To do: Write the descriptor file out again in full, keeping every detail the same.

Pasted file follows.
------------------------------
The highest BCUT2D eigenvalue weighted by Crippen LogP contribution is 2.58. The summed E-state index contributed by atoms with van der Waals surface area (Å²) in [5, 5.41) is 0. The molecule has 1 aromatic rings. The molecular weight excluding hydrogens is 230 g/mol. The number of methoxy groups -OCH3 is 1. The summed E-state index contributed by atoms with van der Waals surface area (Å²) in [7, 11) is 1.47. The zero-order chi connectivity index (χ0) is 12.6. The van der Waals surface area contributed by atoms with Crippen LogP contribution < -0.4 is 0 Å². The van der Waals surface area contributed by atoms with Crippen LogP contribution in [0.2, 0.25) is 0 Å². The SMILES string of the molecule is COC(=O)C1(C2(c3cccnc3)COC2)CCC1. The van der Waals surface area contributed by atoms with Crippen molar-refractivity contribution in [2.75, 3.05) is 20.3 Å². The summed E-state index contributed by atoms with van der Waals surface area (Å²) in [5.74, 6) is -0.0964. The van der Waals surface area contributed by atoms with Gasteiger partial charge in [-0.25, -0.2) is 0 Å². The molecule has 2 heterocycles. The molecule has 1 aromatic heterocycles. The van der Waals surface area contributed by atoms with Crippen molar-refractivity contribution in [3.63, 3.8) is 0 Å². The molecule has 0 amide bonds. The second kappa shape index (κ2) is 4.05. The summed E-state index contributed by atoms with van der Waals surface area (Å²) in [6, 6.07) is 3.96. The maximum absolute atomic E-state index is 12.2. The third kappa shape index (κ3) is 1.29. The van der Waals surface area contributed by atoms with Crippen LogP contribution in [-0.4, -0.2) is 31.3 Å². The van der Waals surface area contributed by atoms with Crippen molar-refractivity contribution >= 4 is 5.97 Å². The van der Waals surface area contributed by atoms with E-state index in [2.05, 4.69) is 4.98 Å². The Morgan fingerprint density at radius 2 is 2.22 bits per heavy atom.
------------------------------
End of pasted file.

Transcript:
The highest BCUT2D eigenvalue weighted by Crippen LogP contribution is 2.58. The summed E-state index contributed by atoms with van der Waals surface area (Å²) in [5, 5.41) is 0. The molecule has 1 aromatic rings. The molecular weight excluding hydrogens is 230 g/mol. The number of methoxy groups -OCH3 is 1. The summed E-state index contributed by atoms with van der Waals surface area (Å²) in [7, 11) is 1.47. The zero-order chi connectivity index (χ0) is 12.6. The van der Waals surface area contributed by atoms with Crippen LogP contribution < -0.4 is 0 Å². The van der Waals surface area contributed by atoms with Crippen LogP contribution in [0.2, 0.25) is 0 Å². The SMILES string of the molecule is COC(=O)C1(C2(c3cccnc3)COC2)CCC1. The van der Waals surface area contributed by atoms with Crippen molar-refractivity contribution in [2.75, 3.05) is 20.3 Å². The summed E-state index contributed by atoms with van der Waals surface area (Å²) in [5.74, 6) is -0.0964. The van der Waals surface area contributed by atoms with Gasteiger partial charge in [-0.25, -0.2) is 0 Å². The molecule has 2 heterocycles. The molecule has 1 aromatic heterocycles. The van der Waals surface area contributed by atoms with Crippen molar-refractivity contribution in [3.63, 3.8) is 0 Å². The molecule has 0 amide bonds. The second kappa shape index (κ2) is 4.05. The summed E-state index contributed by atoms with van der Waals surface area (Å²) in [6, 6.07) is 3.96. The maximum absolute atomic E-state index is 12.2. The third kappa shape index (κ3) is 1.29. The van der Waals surface area contributed by atoms with Crippen LogP contribution in [-0.4, -0.2) is 31.3 Å². The van der Waals surface area contributed by atoms with Crippen molar-refractivity contribution >= 4 is 5.97 Å². The van der Waals surface area contributed by atoms with E-state index in [2.05, 4.69) is 4.98 Å². The Morgan fingerprint density at radius 2 is 2.22 bits per heavy atom.